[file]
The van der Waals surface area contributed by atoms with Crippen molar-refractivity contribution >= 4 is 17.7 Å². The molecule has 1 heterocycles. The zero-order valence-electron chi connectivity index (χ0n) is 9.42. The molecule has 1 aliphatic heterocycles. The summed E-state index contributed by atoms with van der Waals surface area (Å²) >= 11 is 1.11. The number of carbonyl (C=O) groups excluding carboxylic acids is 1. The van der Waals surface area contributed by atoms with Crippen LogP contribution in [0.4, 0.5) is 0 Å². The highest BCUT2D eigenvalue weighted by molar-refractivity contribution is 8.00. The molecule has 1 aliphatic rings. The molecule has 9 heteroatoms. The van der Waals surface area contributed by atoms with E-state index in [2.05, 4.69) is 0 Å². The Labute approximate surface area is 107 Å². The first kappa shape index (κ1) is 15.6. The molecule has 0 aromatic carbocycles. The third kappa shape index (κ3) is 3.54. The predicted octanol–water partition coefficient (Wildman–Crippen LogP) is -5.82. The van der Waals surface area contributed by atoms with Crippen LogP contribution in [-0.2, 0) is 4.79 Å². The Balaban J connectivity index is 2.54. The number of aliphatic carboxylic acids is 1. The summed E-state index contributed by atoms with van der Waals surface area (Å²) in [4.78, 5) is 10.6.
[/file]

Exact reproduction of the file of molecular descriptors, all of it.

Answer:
The van der Waals surface area contributed by atoms with Crippen molar-refractivity contribution >= 4 is 17.7 Å². The molecule has 1 heterocycles. The zero-order valence-electron chi connectivity index (χ0n) is 9.42. The molecule has 1 aliphatic heterocycles. The summed E-state index contributed by atoms with van der Waals surface area (Å²) >= 11 is 1.11. The number of carbonyl (C=O) groups excluding carboxylic acids is 1. The van der Waals surface area contributed by atoms with Crippen LogP contribution in [0.4, 0.5) is 0 Å². The highest BCUT2D eigenvalue weighted by molar-refractivity contribution is 8.00. The molecule has 1 aliphatic rings. The molecule has 9 heteroatoms. The van der Waals surface area contributed by atoms with E-state index in [2.05, 4.69) is 0 Å². The Labute approximate surface area is 107 Å². The first kappa shape index (κ1) is 15.6. The molecule has 0 aromatic carbocycles. The third kappa shape index (κ3) is 3.54. The predicted octanol–water partition coefficient (Wildman–Crippen LogP) is -5.82. The van der Waals surface area contributed by atoms with Crippen LogP contribution in [-0.2, 0) is 4.79 Å². The Balaban J connectivity index is 2.54. The number of aliphatic carboxylic acids is 1. The summed E-state index contributed by atoms with van der Waals surface area (Å²) in [4.78, 5) is 10.6.